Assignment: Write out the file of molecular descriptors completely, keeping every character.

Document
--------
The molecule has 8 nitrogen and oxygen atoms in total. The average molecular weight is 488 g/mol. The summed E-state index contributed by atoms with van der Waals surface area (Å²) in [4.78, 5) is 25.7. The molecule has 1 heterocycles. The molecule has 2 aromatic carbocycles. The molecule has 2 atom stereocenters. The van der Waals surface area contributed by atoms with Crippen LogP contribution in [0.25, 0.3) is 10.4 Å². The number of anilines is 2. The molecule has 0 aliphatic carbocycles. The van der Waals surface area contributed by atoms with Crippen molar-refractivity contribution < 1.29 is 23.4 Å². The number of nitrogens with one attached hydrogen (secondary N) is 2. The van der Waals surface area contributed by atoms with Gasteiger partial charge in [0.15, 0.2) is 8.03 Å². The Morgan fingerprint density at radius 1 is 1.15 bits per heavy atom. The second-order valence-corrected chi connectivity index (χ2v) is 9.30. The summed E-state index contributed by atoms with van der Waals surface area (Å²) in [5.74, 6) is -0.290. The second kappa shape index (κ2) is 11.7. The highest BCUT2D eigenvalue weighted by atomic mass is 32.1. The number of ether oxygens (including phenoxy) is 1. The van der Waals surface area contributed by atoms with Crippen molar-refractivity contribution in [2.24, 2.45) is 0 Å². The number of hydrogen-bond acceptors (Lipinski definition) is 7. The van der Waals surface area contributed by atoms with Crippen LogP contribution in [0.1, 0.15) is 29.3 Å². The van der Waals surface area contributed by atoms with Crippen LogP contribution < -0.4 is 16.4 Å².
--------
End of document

The molecule has 8 nitrogen and oxygen atoms in total. The average molecular weight is 488 g/mol. The summed E-state index contributed by atoms with van der Waals surface area (Å²) in [4.78, 5) is 25.7. The molecule has 1 heterocycles. The molecule has 2 aromatic carbocycles. The molecule has 2 atom stereocenters. The van der Waals surface area contributed by atoms with Crippen LogP contribution in [0.25, 0.3) is 10.4 Å². The number of anilines is 2. The molecule has 0 aliphatic carbocycles. The van der Waals surface area contributed by atoms with Crippen molar-refractivity contribution < 1.29 is 23.4 Å². The number of nitrogens with one attached hydrogen (secondary N) is 2. The van der Waals surface area contributed by atoms with Gasteiger partial charge in [0.15, 0.2) is 8.03 Å². The Morgan fingerprint density at radius 1 is 1.15 bits per heavy atom. The second-order valence-corrected chi connectivity index (χ2v) is 9.30. The summed E-state index contributed by atoms with van der Waals surface area (Å²) in [5.74, 6) is -0.290. The second kappa shape index (κ2) is 11.7. The highest BCUT2D eigenvalue weighted by atomic mass is 32.1. The number of ether oxygens (including phenoxy) is 1. The van der Waals surface area contributed by atoms with Crippen molar-refractivity contribution in [2.24, 2.45) is 0 Å². The number of hydrogen-bond acceptors (Lipinski definition) is 7. The van der Waals surface area contributed by atoms with Crippen LogP contribution in [0.1, 0.15) is 29.3 Å². The van der Waals surface area contributed by atoms with Crippen LogP contribution < -0.4 is 16.4 Å².